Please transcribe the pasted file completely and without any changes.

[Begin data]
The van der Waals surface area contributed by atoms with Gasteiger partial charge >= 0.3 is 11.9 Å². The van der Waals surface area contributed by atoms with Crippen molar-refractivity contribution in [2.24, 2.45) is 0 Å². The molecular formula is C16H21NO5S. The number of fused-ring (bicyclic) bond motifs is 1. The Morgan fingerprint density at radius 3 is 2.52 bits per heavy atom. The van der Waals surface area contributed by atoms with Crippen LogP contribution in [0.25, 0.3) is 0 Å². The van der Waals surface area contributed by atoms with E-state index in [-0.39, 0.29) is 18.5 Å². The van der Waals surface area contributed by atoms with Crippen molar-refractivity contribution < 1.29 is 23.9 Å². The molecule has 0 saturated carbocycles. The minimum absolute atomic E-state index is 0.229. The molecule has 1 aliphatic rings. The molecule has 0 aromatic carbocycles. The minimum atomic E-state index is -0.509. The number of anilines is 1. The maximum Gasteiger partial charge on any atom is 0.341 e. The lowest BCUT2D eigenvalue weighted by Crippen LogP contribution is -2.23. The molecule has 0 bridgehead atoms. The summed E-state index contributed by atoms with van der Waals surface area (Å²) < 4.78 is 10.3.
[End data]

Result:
The van der Waals surface area contributed by atoms with Gasteiger partial charge >= 0.3 is 11.9 Å². The van der Waals surface area contributed by atoms with Crippen molar-refractivity contribution in [2.24, 2.45) is 0 Å². The molecular formula is C16H21NO5S. The number of fused-ring (bicyclic) bond motifs is 1. The Morgan fingerprint density at radius 3 is 2.52 bits per heavy atom. The van der Waals surface area contributed by atoms with Crippen LogP contribution in [0.25, 0.3) is 0 Å². The van der Waals surface area contributed by atoms with E-state index in [-0.39, 0.29) is 18.5 Å². The van der Waals surface area contributed by atoms with Crippen molar-refractivity contribution < 1.29 is 23.9 Å². The molecule has 0 saturated carbocycles. The minimum absolute atomic E-state index is 0.229. The molecule has 1 aliphatic rings. The molecule has 0 aromatic carbocycles. The minimum atomic E-state index is -0.509. The number of anilines is 1. The maximum Gasteiger partial charge on any atom is 0.341 e. The lowest BCUT2D eigenvalue weighted by Crippen LogP contribution is -2.23. The molecule has 0 bridgehead atoms. The summed E-state index contributed by atoms with van der Waals surface area (Å²) < 4.78 is 10.3.